My knowledge of the situation is much greater than most because of my previous role on council. And yet, I could not honestly say to you that one site should be chosen over the other. This is simply because from a planning basis, facts and figures have not yet been produced to justify why or where development should conclusively occur. Once this is known, it should be put to the public realm for discussion.

My personal inclination has always been to support the Cheakamus North site. I do not believe in the "down valley" and "up valley" syndrome as a perceived solution. This has never successfully occurred in Vail or Aspen or any other models.

New financial tools, if they are the right ones, can extremely relieve the financial burdens many local residents experience. Most of us resent the truly excessive school tax levied upon our properties by the province. Unless this nut (government) can be cracked, permanent residents will face the continuing uphill struggle simply known as affordability or the lack of it. This is why new financial tools are important to achieve, the simplest form being a resort tax. The trick here, of course, is to tax the visitor, not the resident, in ways that are not oppressive, offensive or so onerous as to discourage one from coming to Whistler. If and once a new resort tax were in place the funds derived should be placed in programs which enhance our resort product and reduce financial burdens on permanent residents.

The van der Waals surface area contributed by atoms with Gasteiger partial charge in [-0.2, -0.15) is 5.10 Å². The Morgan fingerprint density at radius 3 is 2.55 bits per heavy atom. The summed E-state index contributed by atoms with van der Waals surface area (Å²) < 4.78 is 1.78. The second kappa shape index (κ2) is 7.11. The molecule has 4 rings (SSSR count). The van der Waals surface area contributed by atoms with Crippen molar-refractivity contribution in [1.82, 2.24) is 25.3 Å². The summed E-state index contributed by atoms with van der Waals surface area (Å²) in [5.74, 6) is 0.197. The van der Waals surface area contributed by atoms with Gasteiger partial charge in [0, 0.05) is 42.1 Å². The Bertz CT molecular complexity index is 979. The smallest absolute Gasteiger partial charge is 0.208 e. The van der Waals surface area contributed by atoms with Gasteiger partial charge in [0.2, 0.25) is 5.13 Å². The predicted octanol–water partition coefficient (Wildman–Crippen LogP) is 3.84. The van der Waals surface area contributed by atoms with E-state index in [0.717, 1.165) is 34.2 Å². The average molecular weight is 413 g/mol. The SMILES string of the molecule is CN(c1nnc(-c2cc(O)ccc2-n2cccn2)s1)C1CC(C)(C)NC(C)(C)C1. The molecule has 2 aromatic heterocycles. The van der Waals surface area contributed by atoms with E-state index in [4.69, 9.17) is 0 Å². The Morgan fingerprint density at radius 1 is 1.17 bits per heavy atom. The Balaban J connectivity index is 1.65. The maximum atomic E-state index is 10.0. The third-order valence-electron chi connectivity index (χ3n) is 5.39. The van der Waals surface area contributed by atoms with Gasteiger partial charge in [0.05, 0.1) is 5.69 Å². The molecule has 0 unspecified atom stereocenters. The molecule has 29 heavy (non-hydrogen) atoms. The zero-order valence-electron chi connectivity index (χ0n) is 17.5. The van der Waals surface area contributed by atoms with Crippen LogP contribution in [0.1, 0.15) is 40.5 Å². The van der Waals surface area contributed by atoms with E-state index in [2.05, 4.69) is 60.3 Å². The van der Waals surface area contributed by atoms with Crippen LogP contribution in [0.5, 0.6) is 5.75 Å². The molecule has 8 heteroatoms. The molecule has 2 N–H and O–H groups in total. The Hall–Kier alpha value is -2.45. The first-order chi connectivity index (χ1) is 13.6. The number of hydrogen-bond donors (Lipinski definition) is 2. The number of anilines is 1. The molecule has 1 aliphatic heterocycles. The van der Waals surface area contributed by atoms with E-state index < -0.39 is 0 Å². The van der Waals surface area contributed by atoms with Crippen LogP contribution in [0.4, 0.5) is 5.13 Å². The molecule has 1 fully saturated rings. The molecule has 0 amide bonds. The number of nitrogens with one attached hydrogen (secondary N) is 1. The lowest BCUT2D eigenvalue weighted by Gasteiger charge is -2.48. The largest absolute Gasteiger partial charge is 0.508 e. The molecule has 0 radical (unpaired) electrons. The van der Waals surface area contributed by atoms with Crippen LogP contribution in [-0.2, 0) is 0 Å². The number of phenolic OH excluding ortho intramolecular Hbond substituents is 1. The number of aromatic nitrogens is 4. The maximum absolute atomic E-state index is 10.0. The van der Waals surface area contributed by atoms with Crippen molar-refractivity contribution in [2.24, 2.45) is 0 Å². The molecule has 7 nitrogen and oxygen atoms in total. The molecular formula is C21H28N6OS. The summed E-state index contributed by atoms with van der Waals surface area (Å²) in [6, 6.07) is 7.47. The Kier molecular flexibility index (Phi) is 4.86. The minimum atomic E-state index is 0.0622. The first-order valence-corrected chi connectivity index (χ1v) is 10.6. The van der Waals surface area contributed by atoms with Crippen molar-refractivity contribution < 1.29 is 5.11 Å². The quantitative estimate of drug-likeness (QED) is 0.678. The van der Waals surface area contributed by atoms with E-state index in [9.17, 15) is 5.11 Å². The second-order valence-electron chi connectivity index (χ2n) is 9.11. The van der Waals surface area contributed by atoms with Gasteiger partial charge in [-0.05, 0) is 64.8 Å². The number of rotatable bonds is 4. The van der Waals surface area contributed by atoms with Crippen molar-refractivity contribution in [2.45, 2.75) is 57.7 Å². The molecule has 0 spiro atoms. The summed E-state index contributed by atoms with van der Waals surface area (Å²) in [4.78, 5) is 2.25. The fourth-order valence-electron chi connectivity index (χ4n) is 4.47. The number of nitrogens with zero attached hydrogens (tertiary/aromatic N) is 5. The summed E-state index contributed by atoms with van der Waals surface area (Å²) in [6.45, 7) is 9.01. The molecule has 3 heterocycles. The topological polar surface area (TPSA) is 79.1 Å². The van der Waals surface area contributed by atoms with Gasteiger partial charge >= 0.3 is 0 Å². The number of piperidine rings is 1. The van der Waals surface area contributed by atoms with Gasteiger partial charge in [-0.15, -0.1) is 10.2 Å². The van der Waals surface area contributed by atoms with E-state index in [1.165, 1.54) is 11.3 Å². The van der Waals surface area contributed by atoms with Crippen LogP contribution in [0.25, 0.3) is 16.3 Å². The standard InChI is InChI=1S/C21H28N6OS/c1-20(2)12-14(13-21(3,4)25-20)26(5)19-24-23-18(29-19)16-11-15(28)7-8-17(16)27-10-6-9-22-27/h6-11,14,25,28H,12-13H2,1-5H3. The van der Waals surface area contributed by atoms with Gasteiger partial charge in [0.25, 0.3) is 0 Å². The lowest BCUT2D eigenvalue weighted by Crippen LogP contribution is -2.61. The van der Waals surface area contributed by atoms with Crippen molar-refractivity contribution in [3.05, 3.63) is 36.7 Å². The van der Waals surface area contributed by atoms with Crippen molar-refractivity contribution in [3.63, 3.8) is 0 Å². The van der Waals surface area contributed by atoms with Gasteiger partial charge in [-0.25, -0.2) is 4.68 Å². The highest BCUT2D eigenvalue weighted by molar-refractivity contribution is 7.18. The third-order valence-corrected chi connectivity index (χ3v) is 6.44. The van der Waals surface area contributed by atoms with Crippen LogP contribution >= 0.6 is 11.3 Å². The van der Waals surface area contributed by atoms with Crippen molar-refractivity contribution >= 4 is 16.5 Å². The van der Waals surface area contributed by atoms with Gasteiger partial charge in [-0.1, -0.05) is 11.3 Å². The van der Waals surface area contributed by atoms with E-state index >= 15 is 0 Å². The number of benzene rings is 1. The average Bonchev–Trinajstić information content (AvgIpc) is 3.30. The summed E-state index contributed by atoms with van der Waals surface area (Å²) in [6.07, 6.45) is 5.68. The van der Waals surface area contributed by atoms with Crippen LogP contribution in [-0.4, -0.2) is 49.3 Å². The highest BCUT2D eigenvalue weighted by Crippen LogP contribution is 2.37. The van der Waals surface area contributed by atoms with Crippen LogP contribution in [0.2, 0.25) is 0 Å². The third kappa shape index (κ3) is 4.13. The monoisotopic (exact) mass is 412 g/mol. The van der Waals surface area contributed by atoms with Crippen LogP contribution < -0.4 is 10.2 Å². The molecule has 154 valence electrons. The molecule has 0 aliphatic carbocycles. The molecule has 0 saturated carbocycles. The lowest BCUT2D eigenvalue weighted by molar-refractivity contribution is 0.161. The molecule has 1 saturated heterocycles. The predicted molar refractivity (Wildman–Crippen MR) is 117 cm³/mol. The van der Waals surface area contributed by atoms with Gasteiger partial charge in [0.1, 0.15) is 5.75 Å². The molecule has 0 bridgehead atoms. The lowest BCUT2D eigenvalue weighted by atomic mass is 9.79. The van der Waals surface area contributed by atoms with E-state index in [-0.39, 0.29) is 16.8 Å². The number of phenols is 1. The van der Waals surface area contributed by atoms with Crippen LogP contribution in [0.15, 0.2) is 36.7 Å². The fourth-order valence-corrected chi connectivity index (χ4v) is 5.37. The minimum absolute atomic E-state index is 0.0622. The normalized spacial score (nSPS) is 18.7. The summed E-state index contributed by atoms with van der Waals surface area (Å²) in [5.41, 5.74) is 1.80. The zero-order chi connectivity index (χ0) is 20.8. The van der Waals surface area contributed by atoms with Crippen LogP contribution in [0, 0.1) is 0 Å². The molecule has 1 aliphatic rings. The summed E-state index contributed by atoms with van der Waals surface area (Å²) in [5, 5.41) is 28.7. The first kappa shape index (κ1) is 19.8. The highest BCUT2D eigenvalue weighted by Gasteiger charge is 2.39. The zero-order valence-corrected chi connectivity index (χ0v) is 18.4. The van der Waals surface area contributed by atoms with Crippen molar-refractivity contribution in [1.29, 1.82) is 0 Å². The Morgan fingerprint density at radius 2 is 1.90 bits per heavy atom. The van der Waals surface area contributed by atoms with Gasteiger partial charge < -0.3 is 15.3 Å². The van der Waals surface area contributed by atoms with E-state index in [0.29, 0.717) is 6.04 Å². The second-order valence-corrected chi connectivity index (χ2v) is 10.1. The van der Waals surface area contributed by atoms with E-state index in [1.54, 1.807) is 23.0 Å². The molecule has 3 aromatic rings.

The Comprehensive Sustainability Plan is essential to provide a road map for our next 20 years. We will have the opportunity to assess the results of potential decisions before they are actually implemented when the plan is completed. And we know how critical this is becoming in a place where growth limits are finite, and established, and where business continually demands to expand. So I absolutely support getting on with the completion of this plan.


Mayor O’Reilly is right. These are the primary issues. However circumstances, and perceived urgency are pushing for them to be considered in reverse logical order.

The Comprehensive Sustainability Plan (CSP) is to serve as our updated Official Community Plan (OCP). The Municipal Act requires an OCP. Our old one is out of date. The CSP will give us a plan to set out our environmental priorities, to create a strong, stable community and to encourage a vibrant, growing local economy. The CSP will help us with principles for land use, limits to growth, good resident housing and other basic underpinnings for our vision of Whistler.

The land bank is offered by the province to meet our need for first rate employee housing. It will consist of 300 acres in the lower Callaghan Valley, the southern Cheakamus area and other parcels yet to be named. It isn’t logical to debate the use of the Callaghan before the community decides on overall land use in the CSP. The land is coming anyway. Let’s decide how to use it with a plan. The great strategist is the guy who generates great options…. And keeps them open.